Colossal find amid collapsed Pennsylvania barn is a pre-war Ford goldmine

Everyone has their own taste. Whether you prefer the boxy ’80s look to the swoopy ’70s, or the large-and-in-charge ’50s American cars to cute and zippy European compacts, a lot of collectors get fixated on something and just run with it. That certainly seems to be the case in this bombshell of a barn find, which was recently uncovered in Brookville, Pennsylvania, north of Pittsburgh. If your taste is American cars (particularly Fords) of the 1920s, 1930s, and 1940s, I’d recommend looking closely and remembering to shut that jaw once it drops.

According to this post on Facebook Marketplace, Andrew Glinkerman’s uncle was a big-time vintage car collector, and stored as many as 36 vehicles in a barn. Unfortunately, the barn collapsed, and Glinkerman’s uncle passed away soon after, at the ripe age of 101. That left the barn-find horde in the hands of Glinkerman’s grandfather, who would prefer to sell them all off in one big batch, listed for $100,000. (Some have already been sold.)

Barn collapse excavator
Brenda Glinkerman
47 ford barn collapse
1947 Ford Coupe Brenda Glinkerman

46 red lincoln barn collapse
1946 Lincoln Convertible Brenda Glinkerman
Barn collapse cars burried
Brenda Glinkerman

Glinkerman says that while many of cars were damaged in the collapse, a good portion were already rusted and none prior to the incident were running or close to showroom condition. Because Glinkerman has yet to get an exact list of all the cars, we’re doing our best to sort through the wreckage by eyeballing the photos and making educated guesses based on some cursory research. So far we’ve been able to roughly identify the following:

  • 1927 Chrysler Imperial 4 Door
  • 1928 Ford Model A truck
  • 1930 Ford Model A truck
  • 1933 (?) Dodge Brothers sedan
  • 1934 Ford Coupe
  • 1934 Plymouth 4 Door
  • 1936 Ford 5-Window Coupe
  • 1937 Ford V-8
  • 1938 Cadillac Fleetwood Sixty Special
  • 1938 Ford Deluxe Coupe
  • 1939 Ford Deluxe 2-Door Sedan
  • 1940 Ford Deluxe
  • 1940 Ford Sedan
  • 1941 Ford Super Deluxe Coupe
  • 1941 Mercury Convertible
  • 1946 Lincoln Convertible
  • 1947 Ford Coupe
  • 1950 Pontiac Silver Streak Super 8
  • 1960 Chevy Impala Convertible
  • 1963 Mercury Comet
  • 1963 NSU Prinz 4
  • 1966 Ford Bronco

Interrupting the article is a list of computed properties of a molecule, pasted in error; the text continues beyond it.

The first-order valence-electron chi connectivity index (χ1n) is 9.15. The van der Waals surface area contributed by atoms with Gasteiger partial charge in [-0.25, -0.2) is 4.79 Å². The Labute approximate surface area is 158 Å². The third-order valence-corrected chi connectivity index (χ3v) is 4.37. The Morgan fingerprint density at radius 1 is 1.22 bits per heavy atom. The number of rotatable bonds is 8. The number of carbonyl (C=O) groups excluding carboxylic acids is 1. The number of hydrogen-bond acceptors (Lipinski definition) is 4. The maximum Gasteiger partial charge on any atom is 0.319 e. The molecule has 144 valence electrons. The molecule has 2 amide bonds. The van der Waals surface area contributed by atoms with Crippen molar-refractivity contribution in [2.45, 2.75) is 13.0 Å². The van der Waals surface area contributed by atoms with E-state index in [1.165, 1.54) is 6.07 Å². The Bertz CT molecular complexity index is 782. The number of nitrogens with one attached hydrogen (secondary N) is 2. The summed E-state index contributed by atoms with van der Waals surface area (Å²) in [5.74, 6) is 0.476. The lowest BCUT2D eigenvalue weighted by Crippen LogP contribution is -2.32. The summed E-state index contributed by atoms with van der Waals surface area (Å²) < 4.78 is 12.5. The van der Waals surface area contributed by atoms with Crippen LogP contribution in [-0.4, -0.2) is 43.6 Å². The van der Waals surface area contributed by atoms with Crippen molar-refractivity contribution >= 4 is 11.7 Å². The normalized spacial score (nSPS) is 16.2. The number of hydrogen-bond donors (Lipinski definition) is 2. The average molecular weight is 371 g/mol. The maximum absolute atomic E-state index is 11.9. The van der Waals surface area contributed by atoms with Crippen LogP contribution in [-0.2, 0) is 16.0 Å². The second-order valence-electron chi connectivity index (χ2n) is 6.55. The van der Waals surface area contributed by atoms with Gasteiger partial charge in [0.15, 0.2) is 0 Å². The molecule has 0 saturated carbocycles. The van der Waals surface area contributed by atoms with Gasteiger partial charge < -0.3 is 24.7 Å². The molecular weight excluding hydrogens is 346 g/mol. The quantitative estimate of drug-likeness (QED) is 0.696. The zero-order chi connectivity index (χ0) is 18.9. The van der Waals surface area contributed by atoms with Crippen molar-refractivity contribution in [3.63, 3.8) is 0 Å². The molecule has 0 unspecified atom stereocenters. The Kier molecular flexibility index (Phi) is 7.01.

There are some interesting peculiarities with a few of these cars, including a (maybe) Dodge Brothers sedan I’ve been having a hard time identifying (it has a ‘6’ emblem on the grille bar, which I haven’t found anywhere else. If you know what this car is exactly, please let me know me in the comments.) Secondly, the rear of the 1941 Mercury Convertible appears to have been heavily modified, including a set of non-factory taillights that look like the work of a contemporary hot rodder. (UPDATE: Contributor and national treasure Thom Taylor informed me that the Dodge Brothers sedan in question is in fact not a Dodge Brothers at all, but actually a 1930 Studebaker President 6 Brougham.)

The Bronco, the Prinz, and the Impala are probably the biggest oddballs considering the group at large, and in general, many of these cars look like they could be somewhat salvageable. Others, which caught the brunt of the damage from the barn collapse, might be a harder sell.

1930 Studebaker president six brougham front barn collapse
1930 Studebaker President 6 Brougham Brenda Glinkerman
41 mercury convertible rear barn collapse
1941 Mercury Convertible Brenda Glinkerman

studebaker president six side barn collapse
1930 Studebaker President 6 Brougham Brenda Glinkerman

“My uncle got them all before 1970 and they’ve been sitting in the barn since,” Glinkerman told me. “One or two were cars he actually drove in the ’30s and ’40s. He had plans to redo a lot of them but obviously that didn’t happen. He had some very high offers for individual cars and the entire lot within the last 10 years but the cars were his passion. Even if they didn’t drive and he couldn’t drive he still couldn’t bear to let them go.”

That, indeed, is often the story when it comes to barn finds. Glinkerman tells us that an auction doesn’t seem to be in the cards, but the listing indicates that individual offers for specific cars will be considered. It’s a pretty spectacular assortment of cars, and a testament to the fact that you never know when or where the next big barn find is going to turn up.

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